Sedans are favoured segment in China due to their spacious interiors and trunk space. In 2019, the brand sold 1.6 million of them in China. In the compact notchback or sedan segment, the brand is represented by several China-only models which include the Sagitar, Lamando, Bora, Santana, Lavida, and its derivatives in other body styles,[107] while the mid-size sedan segment is represented by the Passat and Magotan.[108][109] The Lavida was the best-selling model in China of all manufacturers in 2019 with 491,000 units sold.[110]

The popularity of SUVs also gave birt

Sedans are favoured segment in China due to their spacious interiors and trunk space. In 2019, the brand sold 1.6 million of them in China. In the compact notchback or sedan segment, the brand is represented by several China-only models which include the Sagitar, Lamando, Bora, Santana, Lavida, and its derivatives in other body styles,[107] while the mid-size sedan segment is represented by the Passat and Magotan.[108][109] The Lavida was the best-selling model in China of all manufacturers in 2019 with 491,000 units sold.[110]

The popularity of SUVs also gave birth to several SUV models built or reworked specifically for China, including the Tharu, Tayron, Tayron X, Tiguan X, and reworked versions of the T-Cross and T-Roc.[111] The brand also has a strong presence in the premium or luxury segment including the Phideon and Viloran as the models developed specifically for China.[112][113]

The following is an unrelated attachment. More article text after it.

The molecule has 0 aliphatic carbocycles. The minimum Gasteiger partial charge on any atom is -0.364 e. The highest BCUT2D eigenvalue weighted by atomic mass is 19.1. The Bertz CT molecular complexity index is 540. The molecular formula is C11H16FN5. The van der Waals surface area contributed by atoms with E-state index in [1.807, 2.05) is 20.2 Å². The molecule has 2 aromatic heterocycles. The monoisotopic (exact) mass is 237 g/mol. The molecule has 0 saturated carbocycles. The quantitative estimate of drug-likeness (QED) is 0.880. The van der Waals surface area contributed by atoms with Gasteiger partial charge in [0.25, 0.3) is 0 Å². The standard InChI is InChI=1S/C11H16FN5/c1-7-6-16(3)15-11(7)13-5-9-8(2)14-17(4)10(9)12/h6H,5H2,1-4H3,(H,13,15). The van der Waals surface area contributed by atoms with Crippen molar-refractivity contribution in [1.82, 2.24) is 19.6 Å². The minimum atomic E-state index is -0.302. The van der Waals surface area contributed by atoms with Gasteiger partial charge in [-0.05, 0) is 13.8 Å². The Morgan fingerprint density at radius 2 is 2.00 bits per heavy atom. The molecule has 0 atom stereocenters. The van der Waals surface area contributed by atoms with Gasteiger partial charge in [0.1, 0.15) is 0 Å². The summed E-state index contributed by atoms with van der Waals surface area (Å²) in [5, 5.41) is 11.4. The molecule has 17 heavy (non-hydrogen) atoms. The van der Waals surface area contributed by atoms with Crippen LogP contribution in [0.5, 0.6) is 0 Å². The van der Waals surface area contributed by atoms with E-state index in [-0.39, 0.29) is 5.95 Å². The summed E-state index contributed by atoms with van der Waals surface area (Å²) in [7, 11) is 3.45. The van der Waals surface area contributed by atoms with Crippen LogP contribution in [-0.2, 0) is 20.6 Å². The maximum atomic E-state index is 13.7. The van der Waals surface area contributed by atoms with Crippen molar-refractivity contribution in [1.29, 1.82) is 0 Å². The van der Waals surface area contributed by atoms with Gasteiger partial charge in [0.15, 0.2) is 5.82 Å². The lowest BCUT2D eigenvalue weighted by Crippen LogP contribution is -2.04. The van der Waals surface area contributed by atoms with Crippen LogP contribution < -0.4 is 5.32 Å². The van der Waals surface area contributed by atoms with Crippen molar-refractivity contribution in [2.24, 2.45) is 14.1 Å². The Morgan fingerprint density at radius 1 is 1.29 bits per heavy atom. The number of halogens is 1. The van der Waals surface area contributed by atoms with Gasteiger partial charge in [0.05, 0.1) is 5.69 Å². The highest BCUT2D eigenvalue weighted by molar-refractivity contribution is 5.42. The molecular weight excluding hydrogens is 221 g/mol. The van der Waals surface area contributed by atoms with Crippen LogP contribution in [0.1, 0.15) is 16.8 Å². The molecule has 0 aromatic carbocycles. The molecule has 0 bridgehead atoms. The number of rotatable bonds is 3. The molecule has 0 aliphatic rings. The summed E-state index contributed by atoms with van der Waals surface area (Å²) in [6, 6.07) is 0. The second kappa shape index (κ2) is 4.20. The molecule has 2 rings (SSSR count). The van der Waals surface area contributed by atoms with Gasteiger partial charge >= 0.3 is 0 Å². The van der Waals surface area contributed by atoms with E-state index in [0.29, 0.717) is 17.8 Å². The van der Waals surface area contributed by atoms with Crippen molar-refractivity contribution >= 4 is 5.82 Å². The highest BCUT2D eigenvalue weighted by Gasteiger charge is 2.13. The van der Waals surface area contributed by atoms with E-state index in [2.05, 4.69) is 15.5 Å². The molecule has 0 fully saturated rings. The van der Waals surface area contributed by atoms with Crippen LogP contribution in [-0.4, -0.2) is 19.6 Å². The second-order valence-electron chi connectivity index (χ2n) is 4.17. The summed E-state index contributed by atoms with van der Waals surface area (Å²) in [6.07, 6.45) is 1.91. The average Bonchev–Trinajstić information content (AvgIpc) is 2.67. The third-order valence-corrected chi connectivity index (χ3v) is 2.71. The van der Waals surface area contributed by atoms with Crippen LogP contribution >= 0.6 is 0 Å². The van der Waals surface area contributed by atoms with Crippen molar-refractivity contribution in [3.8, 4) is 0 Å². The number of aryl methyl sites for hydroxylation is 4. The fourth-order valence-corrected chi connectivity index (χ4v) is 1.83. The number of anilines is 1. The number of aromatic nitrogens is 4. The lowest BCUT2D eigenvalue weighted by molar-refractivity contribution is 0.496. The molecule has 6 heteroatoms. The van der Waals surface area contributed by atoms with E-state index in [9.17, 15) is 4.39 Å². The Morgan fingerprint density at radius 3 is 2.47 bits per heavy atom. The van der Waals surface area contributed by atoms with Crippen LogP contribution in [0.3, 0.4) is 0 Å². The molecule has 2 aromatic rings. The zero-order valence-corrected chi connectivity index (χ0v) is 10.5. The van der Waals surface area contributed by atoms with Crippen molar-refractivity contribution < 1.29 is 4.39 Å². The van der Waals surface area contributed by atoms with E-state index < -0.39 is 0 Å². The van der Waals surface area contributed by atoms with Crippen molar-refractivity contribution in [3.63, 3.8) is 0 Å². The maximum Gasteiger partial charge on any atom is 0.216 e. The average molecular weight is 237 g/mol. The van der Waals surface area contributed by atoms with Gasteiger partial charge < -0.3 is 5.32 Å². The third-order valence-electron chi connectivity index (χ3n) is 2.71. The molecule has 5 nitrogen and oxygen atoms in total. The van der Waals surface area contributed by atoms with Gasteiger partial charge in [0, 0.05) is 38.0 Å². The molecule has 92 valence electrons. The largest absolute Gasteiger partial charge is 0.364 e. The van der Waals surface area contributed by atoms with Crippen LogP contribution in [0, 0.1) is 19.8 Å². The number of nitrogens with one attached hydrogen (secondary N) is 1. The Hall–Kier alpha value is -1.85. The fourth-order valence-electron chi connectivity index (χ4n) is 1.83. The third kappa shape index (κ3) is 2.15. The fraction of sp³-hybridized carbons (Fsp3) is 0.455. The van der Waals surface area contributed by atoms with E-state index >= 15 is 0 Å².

The brand has a notable history in Brazil. Volkswagen’s relationship with Brazil dates back to the early 1950's. In 1956, Volkswagen began by building a plant in São Bernardo do Campo, near São Paulo as its first manufacturing plant outside Germany as a response to the Brazil’s ban on the import of completely assembled vehicles in 1950.[114] One year later, the plant started to produce the Kombi model – 370 cars at that time, with a 50 percent local content component share. Of 81 million vehicles produced over six decades in Brazil, 23 million of it was built by Volkswagen, which was produced by four passenger car factories in the country. In 2018, Volkswagen accounted for close on 15 percent of the Brazilian car market.[115]

The importance of the Brazilian market gave birth to several models developed and manufactured by Volkswagen do Brasil, which include the Fox, Gol, Nivus, Saviero, Virtus and Voyage. These models are also typically exported throughout Latin America. Historical vehicles built for the market include the Brasília, SP1 & SP2, 1500/Variant/Variant II, Karmann Ghia TC, Parat